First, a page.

Siblings Who Feel Shut Out of Caregiving
There’s a great deal of anger in the world of family caregiving over siblings who don’t help care for their aging parents. Very often, it’s the adult child who lives closest to Mom and Dad who ends up assuming the role of primary caregiver, especially in cases where some degree of hands-on care is required. While this may be a logistically sound arrangement, it doesn’t mean this adult child is best suited emotionally, financially or practically for the job.
Even the most well-prepared caregiver needs assistance and reinforcements from time to time. If one’s siblings cannot be physically present, they should be able to help financially, with paperwork or in some other remote capacity. They should do something, but they often don’t. Many times, it’s because siblings just don’t want to be bothered. They assume that the brother or sister who’s closest has things under control, and they don’t have a clue about how much time, effort and sacrifice are involved in caregiving.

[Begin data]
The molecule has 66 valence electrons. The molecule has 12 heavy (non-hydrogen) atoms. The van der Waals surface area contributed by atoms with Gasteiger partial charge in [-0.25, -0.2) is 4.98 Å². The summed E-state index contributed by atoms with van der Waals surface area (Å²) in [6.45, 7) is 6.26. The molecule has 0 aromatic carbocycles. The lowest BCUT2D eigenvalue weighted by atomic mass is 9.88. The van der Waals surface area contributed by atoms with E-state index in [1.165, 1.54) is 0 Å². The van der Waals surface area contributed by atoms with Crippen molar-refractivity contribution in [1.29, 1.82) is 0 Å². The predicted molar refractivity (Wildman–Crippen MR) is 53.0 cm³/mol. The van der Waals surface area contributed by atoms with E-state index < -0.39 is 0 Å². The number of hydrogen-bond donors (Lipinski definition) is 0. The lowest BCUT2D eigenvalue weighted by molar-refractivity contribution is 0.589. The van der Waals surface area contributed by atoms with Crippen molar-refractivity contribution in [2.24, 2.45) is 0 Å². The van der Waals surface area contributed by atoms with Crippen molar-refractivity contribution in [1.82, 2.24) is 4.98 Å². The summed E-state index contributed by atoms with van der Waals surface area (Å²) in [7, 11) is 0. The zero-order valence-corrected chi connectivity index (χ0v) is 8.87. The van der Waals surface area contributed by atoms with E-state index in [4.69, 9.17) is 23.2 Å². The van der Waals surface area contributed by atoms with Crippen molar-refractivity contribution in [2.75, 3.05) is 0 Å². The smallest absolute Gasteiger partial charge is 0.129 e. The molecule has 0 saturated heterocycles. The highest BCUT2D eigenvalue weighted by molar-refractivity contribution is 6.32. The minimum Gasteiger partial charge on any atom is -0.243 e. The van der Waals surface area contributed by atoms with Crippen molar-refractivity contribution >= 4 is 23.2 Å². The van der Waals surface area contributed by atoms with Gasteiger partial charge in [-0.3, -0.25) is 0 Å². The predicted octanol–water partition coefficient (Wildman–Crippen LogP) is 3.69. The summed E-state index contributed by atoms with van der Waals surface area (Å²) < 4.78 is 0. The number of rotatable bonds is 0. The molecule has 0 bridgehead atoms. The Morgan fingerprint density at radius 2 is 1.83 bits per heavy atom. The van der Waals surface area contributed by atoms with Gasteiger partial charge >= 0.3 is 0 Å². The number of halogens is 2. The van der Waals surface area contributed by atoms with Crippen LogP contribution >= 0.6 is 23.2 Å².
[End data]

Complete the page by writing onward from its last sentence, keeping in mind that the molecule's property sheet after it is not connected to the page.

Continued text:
While MIA siblings are the overwhelming norm, some families have very different experiences. This article offers a glimpse into another perspective on caregiving: that oft maligned long-distance siblings may actually be excluded by primary caregivers.
Why Some Caregivers Prefer Going It Alone: There are countless reasons why some family caregivers wind up being solely responsible for their aging parents’ care. It’s important to understand that every family’s dynamics and history are unique, and each family member has their own reasons…
Minding Our Elders: Caregivers Share Their Personal Stories. “For anyone having to walk the last segments of life with a loved one, read this.” …Delores
Support a caregiver or jump-start discussion in support groups with real stories – for bulk orders of Minding Our Elders e-mail Carol